Biometrics 04/2015; DOI:10.1111/biom.12309 · 1.52 Impact Factor
  • [Show abstract] [Hide abstract]
    ABSTRACT: In this study, we determined the expression of key signalling pathway proteins TP53, MDM2, P21, AKT, PTEN, RB1, P16, MTOR and MAPK in canine gliomas using western blotting. Protein expression was defined in three canine astrocytic glioma cell lines treated with CCNU, temozolamide or CPT-11 and was further evaluated in 22 spontaneous gliomas including high and low grade astrocytomas, high grade oligodendrogliomas and mixed oligoastrocytomas. Response to chemotherapeutic agents and cell survival were similar to that reported in human glioma cell lines. Alterations in expression of key human gliomagenesis pathway proteins were common in canine glioma tumour samples and segregated between oligodendroglial and astrocytic tumour types for some pathways. Both similarities and differences in protein expression were defined for canine gliomas compared to those reported in human tumour counterparts. The findings may inform more defined assessment of specific signalling pathways for targeted therapy of canine gliomas. © 2015 John Wiley & Sons Ltd.
    Veterinary and Comparative Oncology 03/2015; DOI:10.1111/vco.12147 · 1.45 Impact Factor
  • Source
    [Show abstract] [Hide abstract]
    ABSTRACT: Stromal fibroblasts play an important role in chronic cancer-related inflammation and the development as well as progression of malignant diseases. However, the difference and relationship between inflammation-associated fibroblasts (IAFs) and cancer-associated fibroblasts (CAFs) are poorly understood. In this study, gastric cancer-associated fibroblasts (GCAFs) and their corresponding inflammation-associated fibroblasts (GIAFs) were isolated from gastric cancer (GC) with chronic gastritis and cultured in vitro. These activated fibroblasts exhibited distinct secretion and tumor-promoting behaviors in vitro. Using proteomics and bioinformatics techniques, caveolin-1 (Cav-1) was identified as a major network-centric protein of a sub-network consisting of 121 differentially expressed proteins between GIAFs and GCAFs. Furthermore, immunohistochemistry in a GC cohort showed significant difference in Cav-1 expression score between GIAFs and GCAFs and among patients with different grades of chronic gastritis. Moreover, silencing of Cav-1 in GIAFs and GCAFs using small interfering RNA increased the production of pro-inflammatory and tumor-enhancing cytokines and chemokines in conditioned mediums that elevated cell proliferation and migration when added to GC cell lines AGS and MKN45 in vitro. In addition, Cav-1 status in GIAFs and GCAFs independently predicted the prognosis of GC. Our findings indicate that Cav-1 loss contributes to the distinct activation statuses of fibroblasts in GC microenvironment and gastritis mucosa, and Cav-1 expression in both GCAFs and GIAFs may serve as a potential biomarker for GC progression.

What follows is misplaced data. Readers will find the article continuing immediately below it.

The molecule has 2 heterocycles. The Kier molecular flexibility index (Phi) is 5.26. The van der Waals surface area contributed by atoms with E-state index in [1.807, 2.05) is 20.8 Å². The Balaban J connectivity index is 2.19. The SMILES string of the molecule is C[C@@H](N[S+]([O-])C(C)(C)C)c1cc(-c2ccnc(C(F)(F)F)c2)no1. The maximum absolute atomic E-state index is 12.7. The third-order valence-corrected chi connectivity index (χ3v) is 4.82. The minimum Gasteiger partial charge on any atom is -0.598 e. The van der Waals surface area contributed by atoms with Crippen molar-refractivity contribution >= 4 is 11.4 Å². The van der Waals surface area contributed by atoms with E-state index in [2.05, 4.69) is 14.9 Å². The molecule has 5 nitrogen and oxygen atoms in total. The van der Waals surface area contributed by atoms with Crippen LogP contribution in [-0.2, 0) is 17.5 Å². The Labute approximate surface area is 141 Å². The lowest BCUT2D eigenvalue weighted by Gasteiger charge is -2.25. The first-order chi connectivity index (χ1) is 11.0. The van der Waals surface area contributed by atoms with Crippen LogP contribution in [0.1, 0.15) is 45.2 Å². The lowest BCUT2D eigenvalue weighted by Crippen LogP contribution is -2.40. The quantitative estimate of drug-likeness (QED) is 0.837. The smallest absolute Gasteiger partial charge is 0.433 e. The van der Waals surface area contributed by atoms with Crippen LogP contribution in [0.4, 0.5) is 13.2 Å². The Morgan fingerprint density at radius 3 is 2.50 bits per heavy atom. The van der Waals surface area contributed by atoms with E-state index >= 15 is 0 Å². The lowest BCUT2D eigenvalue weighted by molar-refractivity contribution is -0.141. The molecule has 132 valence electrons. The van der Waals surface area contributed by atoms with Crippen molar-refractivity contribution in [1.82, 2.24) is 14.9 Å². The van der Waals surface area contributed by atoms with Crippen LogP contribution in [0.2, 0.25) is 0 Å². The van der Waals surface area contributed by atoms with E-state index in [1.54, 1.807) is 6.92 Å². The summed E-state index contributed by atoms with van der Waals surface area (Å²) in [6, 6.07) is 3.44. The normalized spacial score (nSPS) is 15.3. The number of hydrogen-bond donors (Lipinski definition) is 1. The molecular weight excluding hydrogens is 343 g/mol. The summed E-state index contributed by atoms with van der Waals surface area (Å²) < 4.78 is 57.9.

International journal of biological sciences 01/2015; 11(4):370-379. DOI:10.7150/ijbs.10666 · 4.37 Impact Factor

Full-text (2 Sources)

Available from
May 29, 2014